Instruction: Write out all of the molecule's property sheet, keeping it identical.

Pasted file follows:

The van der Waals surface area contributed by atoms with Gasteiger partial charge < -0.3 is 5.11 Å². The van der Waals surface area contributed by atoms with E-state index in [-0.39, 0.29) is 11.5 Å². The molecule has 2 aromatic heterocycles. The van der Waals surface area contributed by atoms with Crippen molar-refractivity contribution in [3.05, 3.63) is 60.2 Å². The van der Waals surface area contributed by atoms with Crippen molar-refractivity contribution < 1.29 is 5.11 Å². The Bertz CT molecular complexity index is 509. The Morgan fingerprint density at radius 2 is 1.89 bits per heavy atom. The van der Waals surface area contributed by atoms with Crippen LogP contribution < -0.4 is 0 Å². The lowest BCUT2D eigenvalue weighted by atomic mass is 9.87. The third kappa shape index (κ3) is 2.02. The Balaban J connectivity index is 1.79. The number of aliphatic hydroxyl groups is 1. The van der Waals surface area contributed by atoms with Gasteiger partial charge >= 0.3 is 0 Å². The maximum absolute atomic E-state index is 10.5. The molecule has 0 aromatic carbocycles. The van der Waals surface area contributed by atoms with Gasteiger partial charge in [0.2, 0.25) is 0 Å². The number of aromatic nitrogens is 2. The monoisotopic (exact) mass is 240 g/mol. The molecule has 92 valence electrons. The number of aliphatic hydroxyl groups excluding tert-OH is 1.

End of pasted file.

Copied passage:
The van der Waals surface area contributed by atoms with Gasteiger partial charge < -0.3 is 5.11 Å². The van der Waals surface area contributed by atoms with E-state index in [-0.39, 0.29) is 11.5 Å². The molecule has 2 aromatic heterocycles. The van der Waals surface area contributed by atoms with Crippen molar-refractivity contribution in [3.05, 3.63) is 60.2 Å². The van der Waals surface area contributed by atoms with Crippen molar-refractivity contribution < 1.29 is 5.11 Å². The Bertz CT molecular complexity index is 509. The Morgan fingerprint density at radius 2 is 1.89 bits per heavy atom. The van der Waals surface area contributed by atoms with Crippen LogP contribution < -0.4 is 0 Å². The lowest BCUT2D eigenvalue weighted by atomic mass is 9.87. The third kappa shape index (κ3) is 2.02. The Balaban J connectivity index is 1.79. The number of aliphatic hydroxyl groups is 1. The van der Waals surface area contributed by atoms with Gasteiger partial charge >= 0.3 is 0 Å². The maximum absolute atomic E-state index is 10.5. The molecule has 0 aromatic carbocycles. The van der Waals surface area contributed by atoms with Gasteiger partial charge in [0.2, 0.25) is 0 Å². The number of aromatic nitrogens is 2. The monoisotopic (exact) mass is 240 g/mol. The molecule has 92 valence electrons. The number of aliphatic hydroxyl groups excluding tert-OH is 1.